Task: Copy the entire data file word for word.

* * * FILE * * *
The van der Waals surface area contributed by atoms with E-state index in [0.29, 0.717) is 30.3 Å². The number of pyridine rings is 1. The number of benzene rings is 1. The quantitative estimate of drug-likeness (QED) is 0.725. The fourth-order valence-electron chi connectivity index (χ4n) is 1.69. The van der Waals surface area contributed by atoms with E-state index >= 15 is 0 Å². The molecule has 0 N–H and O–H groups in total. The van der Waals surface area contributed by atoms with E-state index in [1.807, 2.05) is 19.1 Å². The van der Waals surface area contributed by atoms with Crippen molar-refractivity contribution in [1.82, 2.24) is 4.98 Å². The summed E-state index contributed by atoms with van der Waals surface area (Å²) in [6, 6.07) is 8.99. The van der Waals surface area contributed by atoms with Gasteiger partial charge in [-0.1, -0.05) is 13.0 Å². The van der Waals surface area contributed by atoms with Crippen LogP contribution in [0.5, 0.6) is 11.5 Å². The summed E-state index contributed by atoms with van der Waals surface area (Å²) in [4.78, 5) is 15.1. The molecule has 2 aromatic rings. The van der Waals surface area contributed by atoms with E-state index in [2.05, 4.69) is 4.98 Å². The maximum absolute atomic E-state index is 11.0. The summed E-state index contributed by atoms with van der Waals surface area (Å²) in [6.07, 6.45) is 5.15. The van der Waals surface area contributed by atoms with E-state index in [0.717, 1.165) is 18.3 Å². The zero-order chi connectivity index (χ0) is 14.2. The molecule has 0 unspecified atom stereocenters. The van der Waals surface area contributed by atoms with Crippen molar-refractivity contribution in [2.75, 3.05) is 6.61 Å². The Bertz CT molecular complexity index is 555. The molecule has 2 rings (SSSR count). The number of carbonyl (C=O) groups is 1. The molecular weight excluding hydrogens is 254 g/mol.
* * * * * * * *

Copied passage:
The van der Waals surface area contributed by atoms with E-state index in [0.29, 0.717) is 30.3 Å². The number of pyridine rings is 1. The number of benzene rings is 1. The quantitative estimate of drug-likeness (QED) is 0.725. The fourth-order valence-electron chi connectivity index (χ4n) is 1.69. The van der Waals surface area contributed by atoms with E-state index >= 15 is 0 Å². The molecule has 0 N–H and O–H groups in total. The van der Waals surface area contributed by atoms with E-state index in [1.807, 2.05) is 19.1 Å². The van der Waals surface area contributed by atoms with Crippen molar-refractivity contribution in [1.82, 2.24) is 4.98 Å². The summed E-state index contributed by atoms with van der Waals surface area (Å²) in [6, 6.07) is 8.99. The van der Waals surface area contributed by atoms with Gasteiger partial charge in [-0.1, -0.05) is 13.0 Å². The van der Waals surface area contributed by atoms with Crippen LogP contribution in [0.5, 0.6) is 11.5 Å². The summed E-state index contributed by atoms with van der Waals surface area (Å²) in [4.78, 5) is 15.1. The molecule has 2 aromatic rings. The van der Waals surface area contributed by atoms with E-state index in [2.05, 4.69) is 4.98 Å². The maximum absolute atomic E-state index is 11.0. The summed E-state index contributed by atoms with van der Waals surface area (Å²) in [6.07, 6.45) is 5.15. The van der Waals surface area contributed by atoms with E-state index in [0.717, 1.165) is 18.3 Å². The zero-order chi connectivity index (χ0) is 14.2. The molecule has 0 unspecified atom stereocenters. The van der Waals surface area contributed by atoms with Crippen molar-refractivity contribution in [2.75, 3.05) is 6.61 Å². The Bertz CT molecular complexity index is 555. The molecule has 2 rings (SSSR count). The number of carbonyl (C=O) groups is 1. The molecular weight excluding hydrogens is 254 g/mol.